The Mare is a popular belief that originated in Babylonian times and has close ties to Incubuses and Succubuses. An Incubus is a male demon who sexually feeds off of sleeping women; a Succubus is the female version of an Incubus. The Alu is a androgynous looking demon lacking lips, ears, or mouth. They're known for causing more fear by pushing down upon their victims. A "nightmare" used to be referred to as a spiritual attack that was carried out by a witch back in the 15th century. Because, you know, why not randomly blame witches; forever the historical scape goat (insert eye roll here). The most fascinating, and terrifying, story of a nightmare to date is that of the Laotian refugees who arrived in America during the 1980s and mysteriously died during their sleep from heart attacks. The men were young and healthy-looking, so officials were shocked when they began talking to other refugees and realized that something was very wrong. Their culture also had a belief in a creature that caused sleep paralysis. The Doge Sho is a night spirit within their culture that comes to men and fills their minds with nightmares until they die of fear. They thought this menacing ghost came to hurt them because they were no longer in their homeland; where they would've been protected them from evil spirits. The Kikimora is a spirit similar to the Germanic "Mare." Slavs believe in the Kikimora, a female spirit that is often accompanied by her husband, the Domovoi. The entities commonly reside in homes where children have died or miscarriages have frequently happened.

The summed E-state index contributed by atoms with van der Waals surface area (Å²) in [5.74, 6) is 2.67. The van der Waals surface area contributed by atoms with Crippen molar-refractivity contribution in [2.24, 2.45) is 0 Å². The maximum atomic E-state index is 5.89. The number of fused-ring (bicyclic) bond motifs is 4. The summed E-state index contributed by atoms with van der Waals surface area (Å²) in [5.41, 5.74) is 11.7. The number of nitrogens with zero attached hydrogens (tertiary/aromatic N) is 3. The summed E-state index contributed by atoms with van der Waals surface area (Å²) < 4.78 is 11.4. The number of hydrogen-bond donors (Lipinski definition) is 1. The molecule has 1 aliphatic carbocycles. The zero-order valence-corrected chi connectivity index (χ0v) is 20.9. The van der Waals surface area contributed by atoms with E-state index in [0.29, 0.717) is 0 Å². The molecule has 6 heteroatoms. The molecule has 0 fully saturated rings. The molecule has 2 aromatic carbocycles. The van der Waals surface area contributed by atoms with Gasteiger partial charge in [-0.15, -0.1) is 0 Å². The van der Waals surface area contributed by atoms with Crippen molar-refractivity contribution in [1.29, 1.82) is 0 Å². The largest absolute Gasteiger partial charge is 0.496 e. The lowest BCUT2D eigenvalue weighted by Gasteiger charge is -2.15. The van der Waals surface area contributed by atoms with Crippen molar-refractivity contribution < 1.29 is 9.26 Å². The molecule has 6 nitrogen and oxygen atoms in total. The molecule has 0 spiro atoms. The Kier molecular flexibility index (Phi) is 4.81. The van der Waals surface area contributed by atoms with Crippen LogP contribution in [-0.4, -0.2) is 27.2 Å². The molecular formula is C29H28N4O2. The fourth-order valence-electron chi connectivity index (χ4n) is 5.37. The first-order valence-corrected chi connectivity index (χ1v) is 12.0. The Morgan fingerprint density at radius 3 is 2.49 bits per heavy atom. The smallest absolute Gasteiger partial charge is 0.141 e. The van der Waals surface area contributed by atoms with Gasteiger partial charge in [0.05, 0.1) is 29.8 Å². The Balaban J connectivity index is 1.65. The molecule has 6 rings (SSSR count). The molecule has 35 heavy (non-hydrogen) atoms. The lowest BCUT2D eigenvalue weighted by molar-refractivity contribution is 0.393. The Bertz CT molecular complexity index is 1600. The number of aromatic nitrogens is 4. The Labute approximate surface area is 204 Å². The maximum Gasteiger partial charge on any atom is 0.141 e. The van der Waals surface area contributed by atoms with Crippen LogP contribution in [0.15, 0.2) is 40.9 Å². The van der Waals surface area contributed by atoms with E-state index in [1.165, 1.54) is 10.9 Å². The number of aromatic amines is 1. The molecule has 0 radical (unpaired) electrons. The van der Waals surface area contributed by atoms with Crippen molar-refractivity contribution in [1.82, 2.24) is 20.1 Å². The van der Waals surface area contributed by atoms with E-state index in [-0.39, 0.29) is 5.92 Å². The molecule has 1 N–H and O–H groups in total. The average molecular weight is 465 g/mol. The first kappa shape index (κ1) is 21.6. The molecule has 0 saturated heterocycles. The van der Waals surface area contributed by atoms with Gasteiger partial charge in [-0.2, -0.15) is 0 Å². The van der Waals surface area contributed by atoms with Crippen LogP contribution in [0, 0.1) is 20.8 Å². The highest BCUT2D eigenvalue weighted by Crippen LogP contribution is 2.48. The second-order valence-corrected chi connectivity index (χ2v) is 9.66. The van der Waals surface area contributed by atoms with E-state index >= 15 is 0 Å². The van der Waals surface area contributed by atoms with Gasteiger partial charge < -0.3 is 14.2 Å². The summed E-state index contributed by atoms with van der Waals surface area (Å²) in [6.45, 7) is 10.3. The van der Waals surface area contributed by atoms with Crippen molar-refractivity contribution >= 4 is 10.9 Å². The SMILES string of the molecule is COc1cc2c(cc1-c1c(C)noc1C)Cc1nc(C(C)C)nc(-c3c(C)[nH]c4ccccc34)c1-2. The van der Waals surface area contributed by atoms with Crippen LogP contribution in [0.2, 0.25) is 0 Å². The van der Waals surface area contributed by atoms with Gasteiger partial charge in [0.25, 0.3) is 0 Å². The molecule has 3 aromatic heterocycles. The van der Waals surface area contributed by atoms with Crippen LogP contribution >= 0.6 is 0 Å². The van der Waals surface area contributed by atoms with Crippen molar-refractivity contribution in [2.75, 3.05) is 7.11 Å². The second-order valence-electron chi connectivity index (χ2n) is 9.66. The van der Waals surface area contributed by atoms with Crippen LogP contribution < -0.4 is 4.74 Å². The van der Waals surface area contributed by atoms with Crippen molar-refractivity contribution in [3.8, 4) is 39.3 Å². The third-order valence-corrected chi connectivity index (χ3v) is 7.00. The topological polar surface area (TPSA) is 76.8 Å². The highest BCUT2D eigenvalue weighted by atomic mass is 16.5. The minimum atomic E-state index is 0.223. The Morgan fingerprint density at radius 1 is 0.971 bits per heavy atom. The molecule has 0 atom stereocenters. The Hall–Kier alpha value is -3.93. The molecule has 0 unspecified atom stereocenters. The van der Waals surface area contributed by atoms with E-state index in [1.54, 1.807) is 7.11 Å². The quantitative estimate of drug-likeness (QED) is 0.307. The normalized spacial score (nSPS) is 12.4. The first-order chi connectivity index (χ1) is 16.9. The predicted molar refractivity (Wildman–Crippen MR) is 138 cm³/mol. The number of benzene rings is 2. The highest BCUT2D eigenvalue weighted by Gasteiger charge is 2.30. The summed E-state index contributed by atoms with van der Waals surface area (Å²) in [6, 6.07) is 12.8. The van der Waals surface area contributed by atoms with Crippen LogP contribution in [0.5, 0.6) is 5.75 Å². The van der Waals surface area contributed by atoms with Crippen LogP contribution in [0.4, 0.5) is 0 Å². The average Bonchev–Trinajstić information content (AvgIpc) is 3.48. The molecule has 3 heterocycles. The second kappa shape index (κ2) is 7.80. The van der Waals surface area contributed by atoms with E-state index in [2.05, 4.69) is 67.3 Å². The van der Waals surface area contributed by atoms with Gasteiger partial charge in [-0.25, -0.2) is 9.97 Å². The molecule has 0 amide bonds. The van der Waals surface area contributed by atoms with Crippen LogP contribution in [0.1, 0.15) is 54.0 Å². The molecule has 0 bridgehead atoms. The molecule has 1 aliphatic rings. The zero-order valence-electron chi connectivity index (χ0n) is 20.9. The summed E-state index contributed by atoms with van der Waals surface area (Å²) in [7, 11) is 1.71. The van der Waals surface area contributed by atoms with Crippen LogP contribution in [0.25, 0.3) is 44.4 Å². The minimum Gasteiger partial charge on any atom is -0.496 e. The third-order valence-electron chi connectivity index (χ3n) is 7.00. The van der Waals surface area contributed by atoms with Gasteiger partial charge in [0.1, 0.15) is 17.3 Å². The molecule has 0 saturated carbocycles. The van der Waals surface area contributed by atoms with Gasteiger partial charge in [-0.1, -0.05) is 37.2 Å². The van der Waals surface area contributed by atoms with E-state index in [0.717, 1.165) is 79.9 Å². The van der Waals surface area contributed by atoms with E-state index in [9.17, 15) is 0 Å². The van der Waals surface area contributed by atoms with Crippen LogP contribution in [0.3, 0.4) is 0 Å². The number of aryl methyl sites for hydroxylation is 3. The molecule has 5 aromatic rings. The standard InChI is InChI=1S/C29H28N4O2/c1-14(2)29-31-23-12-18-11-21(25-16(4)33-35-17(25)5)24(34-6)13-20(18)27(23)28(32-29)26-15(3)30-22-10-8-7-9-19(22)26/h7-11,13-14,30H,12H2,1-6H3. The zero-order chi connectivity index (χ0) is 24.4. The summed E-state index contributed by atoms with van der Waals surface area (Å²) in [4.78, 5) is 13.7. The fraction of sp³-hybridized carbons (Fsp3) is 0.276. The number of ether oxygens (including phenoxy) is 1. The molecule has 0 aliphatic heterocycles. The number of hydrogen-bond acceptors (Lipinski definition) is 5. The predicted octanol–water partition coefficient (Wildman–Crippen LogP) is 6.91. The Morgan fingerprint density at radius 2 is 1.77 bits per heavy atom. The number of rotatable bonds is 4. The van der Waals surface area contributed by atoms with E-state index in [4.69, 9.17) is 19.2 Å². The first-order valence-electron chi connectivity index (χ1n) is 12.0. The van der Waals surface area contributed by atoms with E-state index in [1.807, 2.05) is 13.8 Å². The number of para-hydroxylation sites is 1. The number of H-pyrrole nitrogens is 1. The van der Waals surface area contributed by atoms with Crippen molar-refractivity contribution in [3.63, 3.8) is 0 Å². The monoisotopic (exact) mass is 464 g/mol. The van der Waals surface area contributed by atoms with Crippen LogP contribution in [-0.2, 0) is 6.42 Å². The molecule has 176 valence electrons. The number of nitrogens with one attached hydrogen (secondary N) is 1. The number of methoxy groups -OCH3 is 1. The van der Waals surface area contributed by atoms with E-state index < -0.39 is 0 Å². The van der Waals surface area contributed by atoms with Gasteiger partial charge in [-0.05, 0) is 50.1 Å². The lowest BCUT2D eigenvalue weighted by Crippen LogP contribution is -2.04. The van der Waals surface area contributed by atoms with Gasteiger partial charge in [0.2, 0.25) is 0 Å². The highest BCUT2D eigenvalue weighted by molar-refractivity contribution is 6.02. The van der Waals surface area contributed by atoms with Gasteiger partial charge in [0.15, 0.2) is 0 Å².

There are many belief systems surrounding the Kikimora, with some believing it takes on the form of an animal or old lady. If this name sounds familiar it's because this lore was recently portrayed in the popular Netflix show "The Witcher". However, one thing that all descriptions have in common is that there is always at least one deformity present. Although sleep paralysis doesn't necessarily have anything to do with demons, the archetypical old hag is believed to come from them. I thought they deserved a mention, at least.